Nash passenger car output for 1919 was nearly triple that of the previous year, though conversely truck production de­clined by two-thirds.

In 1921, Nash came out with a new Four, assembled for the first time in Milwaukee where Nash bodies previously were built. This also was a valve-in-head job, offered in four body styles and modestly priced from $1,195 for the roadster. Profit for that year was $7,000,000 after tax deduc­tions, on net sales of $57,000,000, and these figures make interesting comparison with the $16,220,000 net profit for 1951 on net sales of $401,000,000. The fantastic rise in labor, raw material costs, and taxes over the three decades is clearly reflected. Whereas then the firm’s 1921 clear profit was one-eighth of sales, in 1951 it was less than one-twenty-fourth, or three times smaller.

Despite the 1921 recess, Nash passenger car sales held at 20,850 units, although truck production slumped to almost noth­ing and never did recover between then and 1930 when Nash trucks were dropped.

An outstanding Nash contribution for 1922 was the first rubber-mounted engine in­troduced on both the Nash Four and Six models. This feature, current on all modern cars without exception, reduced idling vibration to almost nothing, while it also ab­sorbed the roughness induced by flat-out driving. Nash made the most of it in a deliberately conservative advertising and sales promotion program which primarily extolled the mechanical beauty and refine­ment of its engine.

That year, too, Nash engineers back from a trip to Italy and France, reflected Euro­pean influence in the Model 46 Nash Carriole--a close-coupled four-passenger coupe offered on the four-cylinder chassis.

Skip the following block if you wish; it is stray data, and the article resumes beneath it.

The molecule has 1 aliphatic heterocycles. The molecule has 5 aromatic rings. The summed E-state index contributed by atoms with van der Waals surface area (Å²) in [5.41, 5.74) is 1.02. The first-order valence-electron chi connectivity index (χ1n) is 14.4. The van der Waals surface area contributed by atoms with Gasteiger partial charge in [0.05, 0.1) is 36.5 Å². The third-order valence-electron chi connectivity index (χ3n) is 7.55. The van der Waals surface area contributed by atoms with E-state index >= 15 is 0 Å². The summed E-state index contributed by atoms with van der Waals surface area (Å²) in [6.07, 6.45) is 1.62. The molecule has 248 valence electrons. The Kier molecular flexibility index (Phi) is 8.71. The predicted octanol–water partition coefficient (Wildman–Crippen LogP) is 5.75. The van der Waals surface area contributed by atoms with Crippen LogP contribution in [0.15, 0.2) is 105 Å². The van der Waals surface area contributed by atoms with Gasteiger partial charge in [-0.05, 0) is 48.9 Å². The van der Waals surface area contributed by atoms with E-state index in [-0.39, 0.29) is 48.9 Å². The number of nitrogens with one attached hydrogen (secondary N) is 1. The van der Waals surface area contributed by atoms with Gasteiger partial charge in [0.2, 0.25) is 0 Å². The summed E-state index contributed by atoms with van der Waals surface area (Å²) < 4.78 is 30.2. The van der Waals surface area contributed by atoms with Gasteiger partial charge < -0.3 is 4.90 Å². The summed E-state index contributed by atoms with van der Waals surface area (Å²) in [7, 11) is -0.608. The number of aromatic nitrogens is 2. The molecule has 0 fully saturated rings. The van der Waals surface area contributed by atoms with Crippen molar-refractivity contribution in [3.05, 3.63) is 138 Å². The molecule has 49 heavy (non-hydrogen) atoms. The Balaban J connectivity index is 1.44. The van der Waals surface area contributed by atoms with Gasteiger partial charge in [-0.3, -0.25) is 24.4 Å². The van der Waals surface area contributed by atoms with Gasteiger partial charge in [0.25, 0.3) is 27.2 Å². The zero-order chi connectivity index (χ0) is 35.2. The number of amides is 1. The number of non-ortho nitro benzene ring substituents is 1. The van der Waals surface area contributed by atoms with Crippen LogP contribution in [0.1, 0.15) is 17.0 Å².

During the next two years, production of the Nash Four and Six continued with only detail improvements and with the ample choice of body styles widened to include a Model 698 Four-Door Coupe, priced at $2,090.

After a proposed merger with the Pierce-Arrow Company failed to material­ize in 1924, Nash acquired instead the trade name and manufacturing facilities of the LaFayette Motor Car Co., which had been transferred two years earlier from Indianapolis to Milwaukee. This luxury automobile of strictly limited appeal, in­troduced in 1920 at $5,000, had sold a few thousand units in five years at not less than $4,500 and was then in the hands of the receiver. Price had proved too great a stumbling block, even for the designing genius of D. McCall White who used such niceties as roller-bearing tappets in the V-8 engine, aiming generally at “sim­plicity, lightness and aircraft principles of design.” Asked to assume presidency of this dying firm, Charles Nash did so and installed as sales manager E. C. Howard, formerly in a similar position with Cadillac.

Far too shrewd to continue operations with a doomed proposition, Nash sus­pended production of the LaFayette for a decade, and then used only the name to re-enter the field in 1934 with a low-priced car of entirely different design.

A further acquisition by Nash in 1924 was the old Mitchell automobile plant at Racine, Wisconsin, though the transaction did not include use of the name. One of the industry’s pioneers, Mitchell had gone under two years before.

Within months, the Mitchell plant was converted for production of a new car manufactured by the Ajax Motor Co., a Nash subsidiary, and announced June 1925. Charles Nash asked for a simple four-letter name to distinguish this new product, but no one came forward with any bright suggestions, whereupon he pulled the name Ajax out of thin air and company officials agreed that it was fine.

Not so fine, however, was the fate of the Ajax, a six-cylinder job offered in both sedan and touring car form at $995. Per­haps its too-great similarity in appearance to the Nash was a damaging factor, but at any rate it lingered for only a year, garner­ing some 10,693 customers before being discontinued and succeeded by the Nash Light Six, built at the same plant. Ajax sales were by no means a flop in the true sense of the word, yet measured against the Nash output for that year of 96,121 units, they didn’t mean much.